By using this website, you agree to our use of cookies to enhance your experience.


Four-fifths of tenants break landlord rules, study finds

The vast majority of renters engage in actions and behaviours that landlords would disapprove of, partly because they are not familiar with the different rules in their tenancy agreement. 

A new study has revealed that 84% of renters believe that they are currently breaking at least one or more of the rules set by their landlord-imposed regulations. 

Almost three in four - 73% - of the 2,100 tenants surveyed by Hillarys, the interior specialists, admitted that they were not aware of what the exact rules laid out within their tenancy agreement were, with 36% stating that they have no idea how to find a copy. 


The most broken rules were revealed as follows:

 1/ Hanging pictures/photos/art on the walls – (38%)

2/ Damaging or making alterations to the interior of the property without permission - (34%)

3/ Smoking inside of the property – (23%)

4/ Causing noise disruption to neighbours - (19%)

5/ Owning a pet – (14%)


When asked if they were aware of the current notice period stated within their tenancy agreement, less than a quarter of respondents - 23% - confessed that they would be unsure of how much time they would have to move out if their landlord requested it or how much notice they would have to give. 

Lucy Askew, interiors specialist at Hillarys, said: “Thanks to rising house prices and the subsequent need for significantly large deposits, the reality of homeownership has become unachievable for a number of Britons, resulting in the need for rented accommodation. 

“Whilst it can be all too tempting to ignore the agreements made with a landlord in order to create a cosy atmosphere, rules are put in place for a reason, and failure to comply can put a tenancy at risk and could leave the tenant in question without a home.”

Want to comment on this story? If so...if any post is considered to victimise, harass, degrade or intimidate an individual or group of individuals on any basis, then the post may be deleted and the individual immediately banned from posting in future.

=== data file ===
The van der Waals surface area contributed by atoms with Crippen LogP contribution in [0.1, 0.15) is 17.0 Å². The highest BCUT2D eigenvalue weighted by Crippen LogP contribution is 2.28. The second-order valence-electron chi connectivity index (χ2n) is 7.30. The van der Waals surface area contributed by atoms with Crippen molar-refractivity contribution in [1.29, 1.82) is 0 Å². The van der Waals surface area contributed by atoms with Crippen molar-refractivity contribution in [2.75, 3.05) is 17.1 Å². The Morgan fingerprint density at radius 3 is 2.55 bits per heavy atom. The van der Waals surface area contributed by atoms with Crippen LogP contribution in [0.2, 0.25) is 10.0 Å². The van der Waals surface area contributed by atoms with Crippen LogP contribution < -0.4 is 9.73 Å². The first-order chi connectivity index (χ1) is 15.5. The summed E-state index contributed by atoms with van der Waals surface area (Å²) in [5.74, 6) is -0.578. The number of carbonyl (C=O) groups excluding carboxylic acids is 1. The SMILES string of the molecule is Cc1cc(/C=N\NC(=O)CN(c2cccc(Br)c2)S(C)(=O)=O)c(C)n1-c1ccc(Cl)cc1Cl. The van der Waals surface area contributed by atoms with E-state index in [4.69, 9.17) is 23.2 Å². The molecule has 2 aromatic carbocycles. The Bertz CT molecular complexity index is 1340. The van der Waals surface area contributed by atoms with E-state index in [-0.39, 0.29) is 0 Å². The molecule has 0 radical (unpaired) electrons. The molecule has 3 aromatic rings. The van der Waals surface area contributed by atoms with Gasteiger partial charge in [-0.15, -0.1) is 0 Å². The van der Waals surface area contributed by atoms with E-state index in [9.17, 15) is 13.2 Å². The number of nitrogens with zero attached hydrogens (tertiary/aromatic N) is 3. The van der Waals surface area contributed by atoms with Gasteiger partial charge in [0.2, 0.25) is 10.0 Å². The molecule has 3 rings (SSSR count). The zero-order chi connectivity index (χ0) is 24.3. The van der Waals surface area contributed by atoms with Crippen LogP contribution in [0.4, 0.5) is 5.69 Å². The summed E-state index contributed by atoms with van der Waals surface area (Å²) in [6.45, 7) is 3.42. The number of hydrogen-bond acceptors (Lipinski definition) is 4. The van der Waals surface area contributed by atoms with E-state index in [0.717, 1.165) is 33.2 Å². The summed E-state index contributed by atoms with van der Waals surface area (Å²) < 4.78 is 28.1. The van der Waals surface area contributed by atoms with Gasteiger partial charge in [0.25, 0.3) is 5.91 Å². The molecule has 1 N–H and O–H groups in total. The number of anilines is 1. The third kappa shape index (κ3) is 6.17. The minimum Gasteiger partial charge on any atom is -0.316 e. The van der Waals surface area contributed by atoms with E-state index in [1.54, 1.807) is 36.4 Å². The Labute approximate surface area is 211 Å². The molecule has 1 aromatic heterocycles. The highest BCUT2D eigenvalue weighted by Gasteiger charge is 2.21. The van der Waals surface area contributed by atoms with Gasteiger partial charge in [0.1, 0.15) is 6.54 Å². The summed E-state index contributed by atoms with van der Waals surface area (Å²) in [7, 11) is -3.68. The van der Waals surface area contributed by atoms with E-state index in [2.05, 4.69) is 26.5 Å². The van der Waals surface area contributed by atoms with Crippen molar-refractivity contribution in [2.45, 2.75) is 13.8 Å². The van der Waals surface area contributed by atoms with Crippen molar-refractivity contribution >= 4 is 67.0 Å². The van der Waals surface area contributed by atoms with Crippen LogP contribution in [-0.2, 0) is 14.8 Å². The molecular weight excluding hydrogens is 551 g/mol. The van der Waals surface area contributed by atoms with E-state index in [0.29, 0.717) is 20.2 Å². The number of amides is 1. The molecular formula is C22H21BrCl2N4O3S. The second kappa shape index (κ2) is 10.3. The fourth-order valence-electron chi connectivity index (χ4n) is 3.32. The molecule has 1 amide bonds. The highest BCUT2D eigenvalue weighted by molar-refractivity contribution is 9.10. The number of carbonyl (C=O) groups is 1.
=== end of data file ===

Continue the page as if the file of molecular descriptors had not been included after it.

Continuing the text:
• jeremy clarke

    And yet, government, shelter and the tree huggers keep telling everyone that landlords need more policing and control!

  • icon

    There is no doubt some Tenants break the rules whether Sub-letting, Arrears, Airbnb, Damage, Overcrowding, Dogs, Dumping rubbish etc, because their rules are not like LL's rules, no £5'000. fine first offence civil penalty or up to £30'000. second offence + Criminal Record, so no consequences for them no worries, what ever happened to the Scales of Justice.
    Regarding the 80'000 rooms listed on the Short Term platform obviously caused by over Regulation of LL's, forcing them to switch from regular letting or get out of Business little choice, so Government wants stable long Term Tenancies, you can't square this one just imagine that they are deliberately forcing LL's by Law & Regulation out of long term Tenancies, so no option but to switch to Short Term Airbnb style, of course one of the main drivers of this is the Removal of Section 21. Congratulations.

  • Mark Wilson

    Of course tenants break the rules! It redresses the balance as Landlords also want to get away with as much as they can.

     G romit

    ...but is the Landlords property after all.
    You rent it on the Landlords terms (which you sign up to at the outset of the Tenancy), if you don't like the terms don't sign and find somewhere else to live that has better terms. Simples!


    The rules should not be broken by either party - but sanctions don't seem to ever be applied against rogue tenants - only against hapless landlords.

  • icon

    Sorry don't want to get away with anything and never did different culture, this seems to be the mind set of Regulators.

  • Andrew McCausland

    Only 80% say they break the rules? That figure seems low from my experience. Most tenants seem to believe that once they get the keys and pay rent they can do what they like. The piece says that many tenants are not being able to find their tenancy agreements with the rules laid out pretty clearly in there, so no surprise there really.

    The lack of support to landlords trying to enforce this legal agreement is in sharp contract to the Court's view that tenants must be allowed to remain in a property as long as possible despite causing damage, anti-social behaviour or failing to pay rent.

    The various rule changes and legislation were brought in by the government to balance the power structures between LL and tenants. This balance of power has now swung much too far towards tenants and their rights at the expense of their obligations. It is this imbalance that is deterring further investment in the PRS, forcing smaller LL out of the business due to compliance costs and fear of falling foul of the ever increasing legislation.

    The lack of a dedicated housing court is making things worse as the current County Court system is bucking under the pressure of vastly increased case loads. This is only as predicted and an inevitable result of the multiple legislative changes brought in at pace, without due consideration of the impact and without any support to the system meant to enforce the rules.

  • icon

    Good post Andrew, but the dedicated housing tribunals now in Scotland are every bit as ineffective as everything else that the SNP gets involved with.


Please login to comment

MovePal MovePal MovePal
sign up